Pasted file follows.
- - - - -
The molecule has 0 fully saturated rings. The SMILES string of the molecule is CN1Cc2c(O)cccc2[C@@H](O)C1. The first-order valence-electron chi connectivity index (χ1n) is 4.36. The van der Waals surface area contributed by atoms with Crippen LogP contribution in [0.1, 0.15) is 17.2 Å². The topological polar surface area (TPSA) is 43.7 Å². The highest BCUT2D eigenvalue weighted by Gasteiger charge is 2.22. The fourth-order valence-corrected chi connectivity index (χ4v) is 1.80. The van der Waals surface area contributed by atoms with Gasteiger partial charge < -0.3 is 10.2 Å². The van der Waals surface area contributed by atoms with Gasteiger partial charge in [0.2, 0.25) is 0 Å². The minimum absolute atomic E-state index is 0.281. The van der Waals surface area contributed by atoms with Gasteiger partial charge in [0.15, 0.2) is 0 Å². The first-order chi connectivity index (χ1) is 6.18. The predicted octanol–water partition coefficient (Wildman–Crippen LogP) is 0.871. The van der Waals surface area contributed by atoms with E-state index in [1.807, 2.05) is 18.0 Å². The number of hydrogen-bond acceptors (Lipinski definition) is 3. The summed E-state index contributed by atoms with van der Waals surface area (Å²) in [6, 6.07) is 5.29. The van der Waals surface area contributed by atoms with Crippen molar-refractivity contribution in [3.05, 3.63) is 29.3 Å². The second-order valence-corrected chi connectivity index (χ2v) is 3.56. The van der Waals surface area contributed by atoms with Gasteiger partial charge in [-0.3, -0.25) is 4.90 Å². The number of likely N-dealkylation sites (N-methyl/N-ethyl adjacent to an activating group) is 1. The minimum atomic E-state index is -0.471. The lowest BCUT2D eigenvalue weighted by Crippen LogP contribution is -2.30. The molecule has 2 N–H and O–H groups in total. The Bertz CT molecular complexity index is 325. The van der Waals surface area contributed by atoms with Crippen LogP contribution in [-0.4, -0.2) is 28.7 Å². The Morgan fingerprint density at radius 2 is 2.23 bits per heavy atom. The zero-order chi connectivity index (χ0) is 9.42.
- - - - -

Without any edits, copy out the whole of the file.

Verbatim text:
The molecule has 0 fully saturated rings. The SMILES string of the molecule is CN1Cc2c(O)cccc2[C@@H](O)C1. The first-order valence-electron chi connectivity index (χ1n) is 4.36. The van der Waals surface area contributed by atoms with Crippen LogP contribution in [0.1, 0.15) is 17.2 Å². The topological polar surface area (TPSA) is 43.7 Å². The highest BCUT2D eigenvalue weighted by Gasteiger charge is 2.22. The fourth-order valence-corrected chi connectivity index (χ4v) is 1.80. The van der Waals surface area contributed by atoms with Gasteiger partial charge < -0.3 is 10.2 Å². The van der Waals surface area contributed by atoms with Gasteiger partial charge in [0.2, 0.25) is 0 Å². The minimum absolute atomic E-state index is 0.281. The van der Waals surface area contributed by atoms with Gasteiger partial charge in [0.15, 0.2) is 0 Å². The first-order chi connectivity index (χ1) is 6.18. The predicted octanol–water partition coefficient (Wildman–Crippen LogP) is 0.871. The van der Waals surface area contributed by atoms with E-state index in [1.807, 2.05) is 18.0 Å². The number of hydrogen-bond acceptors (Lipinski definition) is 3. The summed E-state index contributed by atoms with van der Waals surface area (Å²) in [6, 6.07) is 5.29. The van der Waals surface area contributed by atoms with Crippen molar-refractivity contribution in [3.05, 3.63) is 29.3 Å². The second-order valence-corrected chi connectivity index (χ2v) is 3.56. The van der Waals surface area contributed by atoms with Gasteiger partial charge in [-0.3, -0.25) is 4.90 Å². The number of likely N-dealkylation sites (N-methyl/N-ethyl adjacent to an activating group) is 1. The minimum atomic E-state index is -0.471. The lowest BCUT2D eigenvalue weighted by Crippen LogP contribution is -2.30. The molecule has 2 N–H and O–H groups in total. The Bertz CT molecular complexity index is 325. The van der Waals surface area contributed by atoms with Crippen LogP contribution in [-0.4, -0.2) is 28.7 Å². The Morgan fingerprint density at radius 2 is 2.23 bits per heavy atom. The zero-order chi connectivity index (χ0) is 9.42.